Tag Archives: socks

Bogachiel River Romp – also Waterproof Sox

Harpo and I first hiked the Bogachiel River trail when we were starting to train for the Appalachian Trail hike in 2013. It was as wet as we remembered. And although it’s hard to romp hip deep in icy water, we did our best. The trail was muddy, wet and due to recent storms there were numerous blowdowns – but it provided a welcome (if not wet) few hours of hiking.

We got to test some new gear – NRS Hydroskin .5 neoprene socks. These actually worked great when paired with wool liners – tho to say they are ‘waterproof’ is a misnomer. Neoprene works by allowing the body to heat a small area of water close to the body – so like using a wetsuit, you’re wet but warm.

I tried the neoprene socks alone, wool socks alone, and the wool/neoprene combo. The wool/neoprene combo was definitely the warmest, allowing for a quick reheat every time our feet were drenched again. Both Harpo and I remarked we’de like try the neoprene socks if we hiked the AT again, especially towards the end of the season. I used lightweight DarnTough no show socks as liners the first day, and DarnTough hiker crew socks the second day – my only complaint is the wool socks retain too much water, causing the feet to feel super heavy. I’m excited to try the combo with thin REI wool liners, as well as experimenting with poly liners. These beat a bread bag for sure! Tho considering carrying the weight just for those times when your feet are wet all day is tough….

Gear Shakedown: Darn Tough Socks

Ok so I actually LOVE Darn Tough wool socks, so the above might not be the best representative photo. Darn Tough are made in America, and are overall the best constructed wool socks currently on the market. I finished my AT thru hike in these, and they seem to be the socks of choice for thru hikers on the PCT as well. The photos detail how the Darn Toughs wear when, after an unexpected sock failure, I ended up with a single pair of socks for over 300 miles. They got a little thin on the balls of the feet, but otherwise great!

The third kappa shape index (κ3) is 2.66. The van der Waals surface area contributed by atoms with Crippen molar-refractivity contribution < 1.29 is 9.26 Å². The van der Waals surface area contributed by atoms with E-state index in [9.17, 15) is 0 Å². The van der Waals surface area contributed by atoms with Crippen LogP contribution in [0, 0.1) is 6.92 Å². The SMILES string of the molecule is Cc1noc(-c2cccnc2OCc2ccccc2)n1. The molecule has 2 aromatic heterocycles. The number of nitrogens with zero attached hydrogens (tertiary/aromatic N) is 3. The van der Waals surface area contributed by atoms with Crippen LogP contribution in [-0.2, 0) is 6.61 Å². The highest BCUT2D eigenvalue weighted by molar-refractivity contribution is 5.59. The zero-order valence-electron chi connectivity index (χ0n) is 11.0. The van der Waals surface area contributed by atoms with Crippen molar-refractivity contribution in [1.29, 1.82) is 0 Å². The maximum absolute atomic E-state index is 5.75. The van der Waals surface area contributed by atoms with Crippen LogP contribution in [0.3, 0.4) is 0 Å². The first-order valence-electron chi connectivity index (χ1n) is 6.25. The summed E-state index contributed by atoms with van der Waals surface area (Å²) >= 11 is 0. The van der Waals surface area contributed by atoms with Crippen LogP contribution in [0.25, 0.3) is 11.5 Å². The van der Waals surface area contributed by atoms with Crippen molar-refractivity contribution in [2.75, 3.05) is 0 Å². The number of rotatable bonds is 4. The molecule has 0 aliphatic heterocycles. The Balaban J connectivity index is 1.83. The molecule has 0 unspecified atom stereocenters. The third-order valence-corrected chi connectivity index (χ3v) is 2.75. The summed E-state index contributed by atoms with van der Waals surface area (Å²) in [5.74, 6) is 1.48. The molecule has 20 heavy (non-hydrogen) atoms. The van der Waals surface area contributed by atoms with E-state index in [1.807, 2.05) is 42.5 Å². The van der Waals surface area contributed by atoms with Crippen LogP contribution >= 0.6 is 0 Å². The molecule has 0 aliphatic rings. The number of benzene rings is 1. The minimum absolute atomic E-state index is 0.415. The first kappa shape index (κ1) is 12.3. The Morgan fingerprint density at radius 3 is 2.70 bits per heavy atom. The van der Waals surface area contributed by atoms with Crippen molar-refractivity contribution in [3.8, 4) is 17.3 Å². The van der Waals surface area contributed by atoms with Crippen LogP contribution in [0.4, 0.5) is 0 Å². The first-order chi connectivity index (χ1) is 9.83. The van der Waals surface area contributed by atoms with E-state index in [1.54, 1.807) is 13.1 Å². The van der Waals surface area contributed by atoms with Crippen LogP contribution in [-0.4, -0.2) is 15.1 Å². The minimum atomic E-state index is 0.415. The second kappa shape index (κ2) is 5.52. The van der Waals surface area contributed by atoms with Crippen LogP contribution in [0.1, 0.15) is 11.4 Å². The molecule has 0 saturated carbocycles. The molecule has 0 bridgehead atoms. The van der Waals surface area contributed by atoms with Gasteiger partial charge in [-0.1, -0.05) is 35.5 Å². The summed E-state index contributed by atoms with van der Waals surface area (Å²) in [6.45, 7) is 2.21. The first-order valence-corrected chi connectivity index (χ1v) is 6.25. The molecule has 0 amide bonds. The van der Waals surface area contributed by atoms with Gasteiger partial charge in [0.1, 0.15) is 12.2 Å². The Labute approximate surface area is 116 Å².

Wool sock on general are my everyday jam – I started rockin Smartwool in the late 90s (probably about when REI started carrying the brand) and haven’t really gone back to cotton ever. Sadly, I think Smartwool’s quality has slipped a bit over the years – I started my AT thru hike with a couple pairs and burned through both pairs within a hundred miles. I still use their thiny thin running sock, tho I don’t expect more than 50 miles without some repairs.

 I also tried out Icebreaker socks, which are better manufactured than Smartwool, but still don’t hold up to the rigors of the trail. That said, I do love the Icebreaker merino tank I’m hiking in this season… I used a customized Patagonia silk weight base layer for the AT. I’m interested in how they compare at 2200 miles.

And don’t get me started on REI store brand… I’ve been through more than a few pairs of them – the thinner socks’ elastic falls out almost immediately and the thicker socks are too thick to breath. Harpo and I do love the REI generic merino sock liners tho – she’s been sporting those on the PCT. the pair pictured below is one of three after 500 miles. Not bad for lightweight liners. They’re not intended for serious hiking, but are great inexpensive (and well made) all around socks. 
So yeah. Darn Tough. Love. And at the end of the day your feet don’t small like death when you take off your shoes, which is about the best you can ask for. Tho I’ma go straight Ray Jardine in Oregon and wear nylon thiny thin socks for better ventilation and quicker drying. I’m a little afraid you’ll be able to small my feet coming. We’ll see how it goes… 👍

Trail Inventions: Toeless Socks

Not only are these modified Smartwool socks ultralight and super breathable, they’re super sexy too! Show a little toe!

As we continue our tireless journey not only as hikers, but also as philosophers and inventors, we seek to develop the newest modern concepts and products to facilitate our successful reintegration into polite society.

Next up: Prophylactic Gas…